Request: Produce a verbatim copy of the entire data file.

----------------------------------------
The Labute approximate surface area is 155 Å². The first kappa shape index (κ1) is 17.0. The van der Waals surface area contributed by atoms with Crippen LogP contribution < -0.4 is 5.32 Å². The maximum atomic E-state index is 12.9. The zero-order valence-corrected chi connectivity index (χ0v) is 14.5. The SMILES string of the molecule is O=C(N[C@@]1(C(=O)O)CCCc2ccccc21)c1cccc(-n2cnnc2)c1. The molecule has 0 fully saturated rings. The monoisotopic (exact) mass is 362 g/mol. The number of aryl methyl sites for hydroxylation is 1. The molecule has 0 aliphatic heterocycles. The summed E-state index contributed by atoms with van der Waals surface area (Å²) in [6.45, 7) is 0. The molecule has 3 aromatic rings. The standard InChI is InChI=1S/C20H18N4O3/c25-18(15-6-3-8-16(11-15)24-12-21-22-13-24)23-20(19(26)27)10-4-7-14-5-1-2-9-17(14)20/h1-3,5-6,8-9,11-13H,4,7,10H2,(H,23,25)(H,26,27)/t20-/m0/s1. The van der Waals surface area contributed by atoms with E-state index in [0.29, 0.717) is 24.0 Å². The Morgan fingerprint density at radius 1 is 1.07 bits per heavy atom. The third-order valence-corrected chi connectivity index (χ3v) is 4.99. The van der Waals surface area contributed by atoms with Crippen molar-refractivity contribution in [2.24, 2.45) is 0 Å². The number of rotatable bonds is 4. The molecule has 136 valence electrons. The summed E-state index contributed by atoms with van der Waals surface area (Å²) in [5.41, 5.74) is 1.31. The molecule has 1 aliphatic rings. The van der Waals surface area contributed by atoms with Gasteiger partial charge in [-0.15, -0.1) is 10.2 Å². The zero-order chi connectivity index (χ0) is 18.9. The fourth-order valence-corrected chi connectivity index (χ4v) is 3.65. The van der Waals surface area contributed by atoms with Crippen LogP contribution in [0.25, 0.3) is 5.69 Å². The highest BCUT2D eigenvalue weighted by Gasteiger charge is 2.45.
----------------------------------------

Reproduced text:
The Labute approximate surface area is 155 Å². The first kappa shape index (κ1) is 17.0. The van der Waals surface area contributed by atoms with Crippen LogP contribution < -0.4 is 5.32 Å². The maximum atomic E-state index is 12.9. The zero-order valence-corrected chi connectivity index (χ0v) is 14.5. The SMILES string of the molecule is O=C(N[C@@]1(C(=O)O)CCCc2ccccc21)c1cccc(-n2cnnc2)c1. The molecule has 0 fully saturated rings. The monoisotopic (exact) mass is 362 g/mol. The number of aryl methyl sites for hydroxylation is 1. The molecule has 0 aliphatic heterocycles. The summed E-state index contributed by atoms with van der Waals surface area (Å²) in [6.45, 7) is 0. The molecule has 3 aromatic rings. The standard InChI is InChI=1S/C20H18N4O3/c25-18(15-6-3-8-16(11-15)24-12-21-22-13-24)23-20(19(26)27)10-4-7-14-5-1-2-9-17(14)20/h1-3,5-6,8-9,11-13H,4,7,10H2,(H,23,25)(H,26,27)/t20-/m0/s1. The van der Waals surface area contributed by atoms with E-state index in [0.29, 0.717) is 24.0 Å². The Morgan fingerprint density at radius 1 is 1.07 bits per heavy atom. The third-order valence-corrected chi connectivity index (χ3v) is 4.99. The van der Waals surface area contributed by atoms with Crippen molar-refractivity contribution in [2.24, 2.45) is 0 Å². The number of rotatable bonds is 4. The molecule has 136 valence electrons. The summed E-state index contributed by atoms with van der Waals surface area (Å²) in [5.41, 5.74) is 1.31. The molecule has 1 aliphatic rings. The van der Waals surface area contributed by atoms with Gasteiger partial charge in [-0.15, -0.1) is 10.2 Å². The zero-order chi connectivity index (χ0) is 18.9. The fourth-order valence-corrected chi connectivity index (χ4v) is 3.65. The van der Waals surface area contributed by atoms with Crippen LogP contribution in [0.25, 0.3) is 5.69 Å². The highest BCUT2D eigenvalue weighted by Gasteiger charge is 2.45.